Sacroiliac Joint Dysfunction: Causes & Treatments
The sacroiliac joint, also called the “SI joint,” is the joint at the back of your hip where your pelvis (iliac bone) meets your tailbone (sacrum). You have two SI joints, one on either side of your tailbone. When you experience SI joint pain, it’s called sacroiliac joint dysfunction, or sacroiliitis.
Sacroiliac joint dysfunction can be caused by inflammation, arthritis, or infection.
Sacral insufficiency fractures are another condition that may be causing sacrum pain. These are stress fractures that occur when the tailbone has become weakened, usually from osteoporosis.
Both SI joint problems and sacral insufficiency fractures can be difficult to diagnose and are often missed. This is because symptoms often mimic low back and hip pain.
Sacroiliac joint dysfunction is usually treated with physical therapy, medication, and cortisone injections.
Sacroiliac joint problems, including insufficiency fractures, usually cause pain in the buttocks or low back that may shoot down the back of your thighs. The pain is usually worse when you put weight on your legs, especially if you tend to shift your weight to one leg more than the other. Climbing stairs, running, and standing or sitting for too long can cause pain.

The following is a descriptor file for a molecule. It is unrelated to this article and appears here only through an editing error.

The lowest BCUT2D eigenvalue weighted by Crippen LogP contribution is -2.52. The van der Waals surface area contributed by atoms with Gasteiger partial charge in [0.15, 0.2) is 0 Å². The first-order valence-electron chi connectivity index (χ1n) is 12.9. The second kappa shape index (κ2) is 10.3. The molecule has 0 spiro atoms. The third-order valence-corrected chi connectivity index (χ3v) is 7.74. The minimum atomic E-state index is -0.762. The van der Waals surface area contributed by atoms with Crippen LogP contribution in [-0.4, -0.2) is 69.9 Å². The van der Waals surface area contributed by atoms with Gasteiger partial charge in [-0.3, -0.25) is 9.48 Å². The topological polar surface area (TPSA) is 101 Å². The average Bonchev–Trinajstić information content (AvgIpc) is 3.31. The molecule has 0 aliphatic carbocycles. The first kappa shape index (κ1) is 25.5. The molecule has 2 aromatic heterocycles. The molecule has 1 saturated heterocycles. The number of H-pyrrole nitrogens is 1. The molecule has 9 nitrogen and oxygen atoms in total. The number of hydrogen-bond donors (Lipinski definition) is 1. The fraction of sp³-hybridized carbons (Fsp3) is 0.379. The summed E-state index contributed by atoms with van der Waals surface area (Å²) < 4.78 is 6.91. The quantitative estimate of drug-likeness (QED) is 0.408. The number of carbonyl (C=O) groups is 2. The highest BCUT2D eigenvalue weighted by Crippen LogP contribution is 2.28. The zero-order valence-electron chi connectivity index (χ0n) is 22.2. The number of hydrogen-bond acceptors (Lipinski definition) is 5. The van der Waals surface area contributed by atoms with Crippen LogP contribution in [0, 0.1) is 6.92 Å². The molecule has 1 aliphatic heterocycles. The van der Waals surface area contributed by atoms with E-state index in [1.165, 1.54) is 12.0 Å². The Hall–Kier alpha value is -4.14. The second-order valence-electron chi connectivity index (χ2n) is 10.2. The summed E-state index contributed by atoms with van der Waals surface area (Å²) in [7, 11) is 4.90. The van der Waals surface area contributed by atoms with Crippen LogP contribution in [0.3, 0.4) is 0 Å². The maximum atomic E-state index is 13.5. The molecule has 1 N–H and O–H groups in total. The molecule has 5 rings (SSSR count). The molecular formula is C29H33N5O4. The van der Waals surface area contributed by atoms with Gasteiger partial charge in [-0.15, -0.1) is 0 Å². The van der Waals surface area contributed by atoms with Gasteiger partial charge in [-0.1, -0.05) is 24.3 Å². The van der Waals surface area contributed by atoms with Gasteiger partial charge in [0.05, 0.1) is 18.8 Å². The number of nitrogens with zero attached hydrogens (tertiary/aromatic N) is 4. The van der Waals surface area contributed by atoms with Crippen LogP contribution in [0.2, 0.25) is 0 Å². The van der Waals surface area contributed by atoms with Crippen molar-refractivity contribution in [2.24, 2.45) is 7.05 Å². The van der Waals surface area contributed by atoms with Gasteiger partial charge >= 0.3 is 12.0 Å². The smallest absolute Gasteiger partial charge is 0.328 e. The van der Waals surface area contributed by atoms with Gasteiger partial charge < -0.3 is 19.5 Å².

- Pain in the back of the hip and buttocks
- Pain when sitting or standing too long
- Pain when shifting your weight to one leg
Other symptoms you may have
- Radiating pain at the back of the thigh
- Difficulty climbing stairs
Diagnosis can be tricky. The key to diagnosing SI joint problems includes a high index of suspicion, ruling out other causes of buttock/hip pain, and a careful history and physical examination. —Dr. Benjamin Schwartz
Pregnant women are at risk for SI joint problems because changes in hormone levels can weaken SI ligaments, which support the SI joints. This may lead to excess motion of the SI joint, which then places stress on the joints.
Although rare, it’s possible for the SI joints to become infected, usually from an infection somewhere else in the body that spreads through the blood.
Sacral insufficiency fractures often happen in people with a history of osteoporosis. This is because the bones are weaker than normal and may not be able to tolerate repetitive stress.
- Prior injury to the pelvis or SI joints
- Inflammatory arthritis (particularly ankylosing spondylitis)
- Infection (usually spreads from somewhere else in the body)
- Osteoporosis (for insufficiency fractures)
- Prior back fusion surgery
The SI joints are stabilized by some of the strongest ligaments in the human body. As a result, not much motion takes place at these joints, and they are rarely a source of pain. However, some patients can develop inflammation or dysfunction of the SI joints that lead to back pain, buttock pain, and pain at the back of the thighs. —Dr. Schwartz
Most cases of SI dysfunction can be treated at home with rest, ice, and over-the-counter anti-inflammatory medications. If your pain doesn’t improve after 2 to 4 weeks of home treatment, see your doctor.
Because SI joint problems and low back problems can have similar symptoms, like a herniated disc, you may need several tests to rule those out. These include:
- Physical exam tests that put pressure on the SI joints to see if they cause pain.